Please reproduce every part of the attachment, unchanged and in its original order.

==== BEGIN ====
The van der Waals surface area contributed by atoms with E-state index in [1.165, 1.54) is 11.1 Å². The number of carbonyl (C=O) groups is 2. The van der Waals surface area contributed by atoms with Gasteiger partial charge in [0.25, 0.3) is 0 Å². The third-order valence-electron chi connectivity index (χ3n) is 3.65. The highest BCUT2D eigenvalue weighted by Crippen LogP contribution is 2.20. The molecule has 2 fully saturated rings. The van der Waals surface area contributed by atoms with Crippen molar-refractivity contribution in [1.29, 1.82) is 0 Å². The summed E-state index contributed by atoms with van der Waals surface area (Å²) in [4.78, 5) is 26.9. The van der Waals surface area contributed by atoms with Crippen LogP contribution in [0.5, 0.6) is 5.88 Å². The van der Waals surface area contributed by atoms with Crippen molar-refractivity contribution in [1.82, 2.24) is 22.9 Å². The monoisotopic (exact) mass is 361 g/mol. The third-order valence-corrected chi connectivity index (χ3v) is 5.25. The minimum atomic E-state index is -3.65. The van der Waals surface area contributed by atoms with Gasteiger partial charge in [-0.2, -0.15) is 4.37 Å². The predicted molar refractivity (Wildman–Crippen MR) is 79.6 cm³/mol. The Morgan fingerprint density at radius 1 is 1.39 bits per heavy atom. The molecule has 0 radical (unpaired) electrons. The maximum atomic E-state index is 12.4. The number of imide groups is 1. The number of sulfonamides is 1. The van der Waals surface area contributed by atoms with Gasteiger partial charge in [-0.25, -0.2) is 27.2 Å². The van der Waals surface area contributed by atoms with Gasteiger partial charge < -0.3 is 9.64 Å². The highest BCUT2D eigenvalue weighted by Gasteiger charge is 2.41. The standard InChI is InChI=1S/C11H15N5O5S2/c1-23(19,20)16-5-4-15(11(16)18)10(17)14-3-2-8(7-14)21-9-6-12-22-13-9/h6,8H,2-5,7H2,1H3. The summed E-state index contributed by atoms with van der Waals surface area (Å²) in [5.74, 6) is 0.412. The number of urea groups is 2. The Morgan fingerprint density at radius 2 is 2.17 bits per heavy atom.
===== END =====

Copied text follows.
The van der Waals surface area contributed by atoms with E-state index in [1.165, 1.54) is 11.1 Å². The number of carbonyl (C=O) groups is 2. The van der Waals surface area contributed by atoms with Gasteiger partial charge in [0.25, 0.3) is 0 Å². The third-order valence-electron chi connectivity index (χ3n) is 3.65. The highest BCUT2D eigenvalue weighted by Crippen LogP contribution is 2.20. The molecule has 2 fully saturated rings. The van der Waals surface area contributed by atoms with Crippen molar-refractivity contribution in [1.29, 1.82) is 0 Å². The summed E-state index contributed by atoms with van der Waals surface area (Å²) in [4.78, 5) is 26.9. The van der Waals surface area contributed by atoms with Crippen LogP contribution in [0.5, 0.6) is 5.88 Å². The van der Waals surface area contributed by atoms with Crippen molar-refractivity contribution in [1.82, 2.24) is 22.9 Å². The monoisotopic (exact) mass is 361 g/mol. The third-order valence-corrected chi connectivity index (χ3v) is 5.25. The minimum atomic E-state index is -3.65. The van der Waals surface area contributed by atoms with Gasteiger partial charge in [-0.2, -0.15) is 4.37 Å². The predicted molar refractivity (Wildman–Crippen MR) is 79.6 cm³/mol. The Morgan fingerprint density at radius 1 is 1.39 bits per heavy atom. The molecule has 0 radical (unpaired) electrons. The maximum atomic E-state index is 12.4. The number of imide groups is 1. The number of sulfonamides is 1. The van der Waals surface area contributed by atoms with Gasteiger partial charge in [-0.25, -0.2) is 27.2 Å². The van der Waals surface area contributed by atoms with Gasteiger partial charge < -0.3 is 9.64 Å². The highest BCUT2D eigenvalue weighted by Gasteiger charge is 2.41. The standard InChI is InChI=1S/C11H15N5O5S2/c1-23(19,20)16-5-4-15(11(16)18)10(17)14-3-2-8(7-14)21-9-6-12-22-13-9/h6,8H,2-5,7H2,1H3. The summed E-state index contributed by atoms with van der Waals surface area (Å²) in [5.74, 6) is 0.412. The number of urea groups is 2. The Morgan fingerprint density at radius 2 is 2.17 bits per heavy atom.